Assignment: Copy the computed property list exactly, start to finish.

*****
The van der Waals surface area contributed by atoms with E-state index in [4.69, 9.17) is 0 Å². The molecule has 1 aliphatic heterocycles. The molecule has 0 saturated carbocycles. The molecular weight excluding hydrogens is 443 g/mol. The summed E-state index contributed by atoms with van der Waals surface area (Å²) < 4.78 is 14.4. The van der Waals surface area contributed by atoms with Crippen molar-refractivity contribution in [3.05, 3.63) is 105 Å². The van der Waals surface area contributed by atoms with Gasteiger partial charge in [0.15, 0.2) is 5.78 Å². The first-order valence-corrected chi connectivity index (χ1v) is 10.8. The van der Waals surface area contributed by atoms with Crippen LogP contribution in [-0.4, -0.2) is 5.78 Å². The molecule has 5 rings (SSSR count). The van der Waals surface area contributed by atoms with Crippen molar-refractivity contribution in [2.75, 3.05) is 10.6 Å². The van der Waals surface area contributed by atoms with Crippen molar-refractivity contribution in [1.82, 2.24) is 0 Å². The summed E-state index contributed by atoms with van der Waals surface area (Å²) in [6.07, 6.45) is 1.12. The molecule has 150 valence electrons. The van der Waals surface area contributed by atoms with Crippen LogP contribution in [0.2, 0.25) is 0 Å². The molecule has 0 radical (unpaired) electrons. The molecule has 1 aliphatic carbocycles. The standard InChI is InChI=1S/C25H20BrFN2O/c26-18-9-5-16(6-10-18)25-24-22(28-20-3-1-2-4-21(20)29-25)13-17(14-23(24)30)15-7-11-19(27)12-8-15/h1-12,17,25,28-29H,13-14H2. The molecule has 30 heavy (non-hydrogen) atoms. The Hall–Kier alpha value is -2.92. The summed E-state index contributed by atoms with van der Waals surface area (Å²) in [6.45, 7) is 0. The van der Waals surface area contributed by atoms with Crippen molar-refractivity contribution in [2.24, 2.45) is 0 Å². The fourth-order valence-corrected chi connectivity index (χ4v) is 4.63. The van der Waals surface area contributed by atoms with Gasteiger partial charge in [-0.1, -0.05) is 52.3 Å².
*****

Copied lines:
The van der Waals surface area contributed by atoms with E-state index in [4.69, 9.17) is 0 Å². The molecule has 1 aliphatic heterocycles. The molecule has 0 saturated carbocycles. The molecular weight excluding hydrogens is 443 g/mol. The summed E-state index contributed by atoms with van der Waals surface area (Å²) < 4.78 is 14.4. The van der Waals surface area contributed by atoms with Crippen molar-refractivity contribution in [3.05, 3.63) is 105 Å². The van der Waals surface area contributed by atoms with Gasteiger partial charge in [0.15, 0.2) is 5.78 Å². The first-order valence-corrected chi connectivity index (χ1v) is 10.8. The van der Waals surface area contributed by atoms with Crippen LogP contribution in [-0.4, -0.2) is 5.78 Å². The molecule has 5 rings (SSSR count). The van der Waals surface area contributed by atoms with Crippen molar-refractivity contribution in [2.75, 3.05) is 10.6 Å². The van der Waals surface area contributed by atoms with Crippen molar-refractivity contribution in [1.82, 2.24) is 0 Å². The summed E-state index contributed by atoms with van der Waals surface area (Å²) in [6.07, 6.45) is 1.12. The molecule has 150 valence electrons. The van der Waals surface area contributed by atoms with Crippen LogP contribution in [0.2, 0.25) is 0 Å². The molecule has 0 radical (unpaired) electrons. The molecule has 1 aliphatic carbocycles. The standard InChI is InChI=1S/C25H20BrFN2O/c26-18-9-5-16(6-10-18)25-24-22(28-20-3-1-2-4-21(20)29-25)13-17(14-23(24)30)15-7-11-19(27)12-8-15/h1-12,17,25,28-29H,13-14H2. The molecule has 30 heavy (non-hydrogen) atoms. The Hall–Kier alpha value is -2.92. The summed E-state index contributed by atoms with van der Waals surface area (Å²) in [6.45, 7) is 0. The van der Waals surface area contributed by atoms with Crippen molar-refractivity contribution in [2.24, 2.45) is 0 Å². The fourth-order valence-corrected chi connectivity index (χ4v) is 4.63. The van der Waals surface area contributed by atoms with Gasteiger partial charge in [-0.1, -0.05) is 52.3 Å².